‘THE STUFF OF THOUGHT’ By STEPHEN PINKER
ALLEN LANE 2007, Reviewed By BERNARD STEEDS
What does language tell us about ourselves? When we swear, or reach for a jaded metaphor (‘time is money’), make a simple request (‘Would you mind passing the salt?’), or simply choose a transitive verb over an intransitive one, are we revealing more of ourselves than we realise?
That’s the question at the heart of Stephen Pinker’s The Stuff of Thought, a 499-page journey through the psychology behind language – in particular, the question: does language reveal human nature? (Spoiler alert: if you want to skip a lengthy read, the short answer is… yep).
Pinker, a Harvard psychologist, has written popular books on language (The Language Instinct, Words and Rules) and human nature (How the Mind Works, The Blank Slate). The Stuff of Thought effectively brings together both strands, and once again confirms Pinker’s gift for bridging hard science and everyday experience, for entertaining without dumbing down.
The Stuff of Thought opens with the question: was the collapse of the twin towers a single event (two towers falling) or two events (one tower falling and then another)? Though the question might seem trite, it’s at the heart of a $US7 billion court case between the towers’ owners and insurers (one event and the payout is $US3.5 billion, two and it’s double). Pinker’s point: there is no such thing as mere semantics.
Pinker shows how verbs reveal an innate sense of cause and effect, and therefore of morality. Calling on another real life example, he asks: if you shoot someone and he dies on the operating table, not from the bullet wound but from medical incompetence, are you a murderer?
There’s a chapter on metaphor, which turns out to be surprisingly ubiquitous in our speech (‘I see what you mean’, ‘I’m feeling up/down,’ You’re pushing me into a corner’) and, arguably, in our patterns of thought.
To illustrate just how far metaphor reaches, Pinker offers an entertainingly literal-minded translation of the US Declaration of Independence: Some people are hanging beneath some other people, connected by cords. As stuff flows by, something forces the lower people to cut the cords and stand beside the upper people, as required by the rules. Again, though there’s fun to be had, this is not mere semantics: differing views about so-called ‘framing metaphors’ are influencing the US presidential race and have also emerged in New Zealand politics (see below).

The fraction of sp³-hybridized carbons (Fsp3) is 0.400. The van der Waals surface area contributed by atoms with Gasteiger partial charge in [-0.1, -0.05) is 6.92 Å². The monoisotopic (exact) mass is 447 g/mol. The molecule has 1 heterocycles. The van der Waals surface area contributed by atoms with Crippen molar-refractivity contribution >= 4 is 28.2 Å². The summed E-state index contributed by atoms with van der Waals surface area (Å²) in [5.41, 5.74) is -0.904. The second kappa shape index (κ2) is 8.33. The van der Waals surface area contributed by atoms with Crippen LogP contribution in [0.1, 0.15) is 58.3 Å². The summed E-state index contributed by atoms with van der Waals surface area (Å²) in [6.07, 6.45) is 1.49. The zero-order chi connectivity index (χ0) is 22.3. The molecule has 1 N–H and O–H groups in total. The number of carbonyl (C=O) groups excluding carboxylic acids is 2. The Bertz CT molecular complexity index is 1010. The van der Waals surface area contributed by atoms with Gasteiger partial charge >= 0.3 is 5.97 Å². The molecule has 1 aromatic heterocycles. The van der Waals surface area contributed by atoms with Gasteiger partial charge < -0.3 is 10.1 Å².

There are also chapters on naming, swearing (Pinker mentions New Zealand epithets ‘Don’t get your tits in a tangle’ and ‘Shit, oh dear’) and on what languages reveals about how we get along with others. Why, for example, do people say ‘Would you mind passing the salt?’ instead of ‘Please pass the salt’? And why did the United Nations Security Council after the Six-Day War in 1967 leave the crucial word ‘the’ out of its resolution calling for Israel to withdraw ‘from territories occupied in the recent conflict’?
As he did in The Language Instinct, Pinker convincingly sets out a middle path in the hoary old nature versus nurture debate. It’s not either/or, it’s both. Certain concepts and ways of thinking are hard-wired into our brains, but culture and individual learning shapes those innate concepts.
We’re hard-wired, for example, to view social relationships in any of three ways – solidarity (as in families and friends), authority, and exchange (as in the relationship you have with someone you buy goods from). But the rules guiding each relationship type – and therefore the type of language we use – differ from culture to culture.
Likewise, we have a hard-wired concept of small numbers (one, two and many), but our concepts of larger numbers is learned. And we have an innate concept of objects in space and in relationship to ourselves, but how we define those relationships can be cultural (one mountain-dwelling tribe in Mexico uses the terms ‘uphill’ and ‘downhill’ in preference to ‘left’ and ‘right’, even when inside).
This isn’t the easiest of Pinker’s books. Though it’s told with his trademark skill and vigour, its subject matter makes it a little denser than any of The Language Instinct, How the Mind Works, or The Blank Slate. But, as a window through language into human nature, it manages to be both challenging and entertaining.
Oh, and we swear for lots of reasons, including the obvious: shock value. You might be interested to know that some Eskimo languages have 50+ words for snow. And that English has 1000 words for penis.
What does that say about human nature?
To find out more about framing metaphors in New Zealand and US politics, see the 2005 New York Times Magazine article The Framing Wars, chapter 10 of Nicky Hager’s book The Hollow Men, and Labour Party candidate Clare Curran’s 2006 Labour regional conference presentation Language Matters (PDF).
Bernard Steeds (www.bernardsteeds.com) is a Wellington writer.